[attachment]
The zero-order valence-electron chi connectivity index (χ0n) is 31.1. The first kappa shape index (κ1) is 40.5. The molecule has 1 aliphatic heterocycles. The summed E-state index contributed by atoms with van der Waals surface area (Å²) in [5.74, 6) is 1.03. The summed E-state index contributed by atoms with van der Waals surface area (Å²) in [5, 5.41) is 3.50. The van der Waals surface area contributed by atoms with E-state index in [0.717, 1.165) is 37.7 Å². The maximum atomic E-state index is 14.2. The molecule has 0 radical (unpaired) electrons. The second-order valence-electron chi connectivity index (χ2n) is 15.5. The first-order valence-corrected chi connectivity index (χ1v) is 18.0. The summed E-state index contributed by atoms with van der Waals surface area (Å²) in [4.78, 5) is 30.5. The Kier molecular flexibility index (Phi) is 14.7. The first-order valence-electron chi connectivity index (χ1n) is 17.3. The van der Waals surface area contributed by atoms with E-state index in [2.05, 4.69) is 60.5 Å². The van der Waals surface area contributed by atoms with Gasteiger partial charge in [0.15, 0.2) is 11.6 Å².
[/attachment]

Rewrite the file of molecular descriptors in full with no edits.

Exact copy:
The zero-order valence-electron chi connectivity index (χ0n) is 31.1. The first kappa shape index (κ1) is 40.5. The molecule has 1 aliphatic heterocycles. The summed E-state index contributed by atoms with van der Waals surface area (Å²) in [5.74, 6) is 1.03. The summed E-state index contributed by atoms with van der Waals surface area (Å²) in [5, 5.41) is 3.50. The van der Waals surface area contributed by atoms with E-state index in [0.717, 1.165) is 37.7 Å². The maximum atomic E-state index is 14.2. The molecule has 0 radical (unpaired) electrons. The second-order valence-electron chi connectivity index (χ2n) is 15.5. The first-order valence-corrected chi connectivity index (χ1v) is 18.0. The summed E-state index contributed by atoms with van der Waals surface area (Å²) in [4.78, 5) is 30.5. The Kier molecular flexibility index (Phi) is 14.7. The first-order valence-electron chi connectivity index (χ1n) is 17.3. The van der Waals surface area contributed by atoms with E-state index in [2.05, 4.69) is 60.5 Å². The van der Waals surface area contributed by atoms with Gasteiger partial charge in [0.15, 0.2) is 11.6 Å².